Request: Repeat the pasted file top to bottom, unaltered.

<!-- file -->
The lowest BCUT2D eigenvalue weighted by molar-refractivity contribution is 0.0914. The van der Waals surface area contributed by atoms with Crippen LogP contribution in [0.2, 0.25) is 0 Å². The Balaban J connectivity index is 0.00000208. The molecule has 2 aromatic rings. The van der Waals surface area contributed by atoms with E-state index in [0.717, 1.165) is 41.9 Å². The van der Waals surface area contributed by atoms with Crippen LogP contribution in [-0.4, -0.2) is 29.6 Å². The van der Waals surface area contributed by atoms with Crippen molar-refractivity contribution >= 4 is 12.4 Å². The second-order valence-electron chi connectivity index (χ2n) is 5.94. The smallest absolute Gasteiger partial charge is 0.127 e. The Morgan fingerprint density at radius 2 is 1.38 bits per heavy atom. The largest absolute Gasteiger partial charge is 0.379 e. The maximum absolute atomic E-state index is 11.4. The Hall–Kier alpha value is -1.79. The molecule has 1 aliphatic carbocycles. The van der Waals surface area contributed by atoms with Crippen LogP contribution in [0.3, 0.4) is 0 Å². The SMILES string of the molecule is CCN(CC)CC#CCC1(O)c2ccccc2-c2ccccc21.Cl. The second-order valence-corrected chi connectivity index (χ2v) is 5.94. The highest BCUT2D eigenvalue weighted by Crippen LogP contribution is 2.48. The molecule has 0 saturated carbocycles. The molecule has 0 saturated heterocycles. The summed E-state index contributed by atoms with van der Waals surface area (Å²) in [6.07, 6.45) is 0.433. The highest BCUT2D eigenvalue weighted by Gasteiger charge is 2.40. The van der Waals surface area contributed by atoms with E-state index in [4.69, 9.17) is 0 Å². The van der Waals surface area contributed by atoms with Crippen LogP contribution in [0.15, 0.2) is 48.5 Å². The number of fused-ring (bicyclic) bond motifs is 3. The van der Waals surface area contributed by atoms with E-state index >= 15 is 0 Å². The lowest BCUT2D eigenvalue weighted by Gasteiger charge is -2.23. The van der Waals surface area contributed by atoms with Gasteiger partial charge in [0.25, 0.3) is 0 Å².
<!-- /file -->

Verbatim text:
The lowest BCUT2D eigenvalue weighted by molar-refractivity contribution is 0.0914. The van der Waals surface area contributed by atoms with Crippen LogP contribution in [0.2, 0.25) is 0 Å². The Balaban J connectivity index is 0.00000208. The molecule has 2 aromatic rings. The van der Waals surface area contributed by atoms with E-state index in [0.717, 1.165) is 41.9 Å². The van der Waals surface area contributed by atoms with Crippen LogP contribution in [-0.4, -0.2) is 29.6 Å². The van der Waals surface area contributed by atoms with Crippen molar-refractivity contribution >= 4 is 12.4 Å². The second-order valence-electron chi connectivity index (χ2n) is 5.94. The smallest absolute Gasteiger partial charge is 0.127 e. The Morgan fingerprint density at radius 2 is 1.38 bits per heavy atom. The largest absolute Gasteiger partial charge is 0.379 e. The maximum absolute atomic E-state index is 11.4. The Hall–Kier alpha value is -1.79. The molecule has 1 aliphatic carbocycles. The van der Waals surface area contributed by atoms with Crippen LogP contribution in [0.3, 0.4) is 0 Å². The SMILES string of the molecule is CCN(CC)CC#CCC1(O)c2ccccc2-c2ccccc21.Cl. The second-order valence-corrected chi connectivity index (χ2v) is 5.94. The highest BCUT2D eigenvalue weighted by Crippen LogP contribution is 2.48. The molecule has 0 saturated carbocycles. The molecule has 0 saturated heterocycles. The summed E-state index contributed by atoms with van der Waals surface area (Å²) in [6.07, 6.45) is 0.433. The highest BCUT2D eigenvalue weighted by Gasteiger charge is 2.40. The van der Waals surface area contributed by atoms with E-state index in [4.69, 9.17) is 0 Å². The van der Waals surface area contributed by atoms with Crippen LogP contribution in [0.15, 0.2) is 48.5 Å². The number of fused-ring (bicyclic) bond motifs is 3. The van der Waals surface area contributed by atoms with E-state index >= 15 is 0 Å². The lowest BCUT2D eigenvalue weighted by Gasteiger charge is -2.23. The van der Waals surface area contributed by atoms with Gasteiger partial charge in [0.25, 0.3) is 0 Å².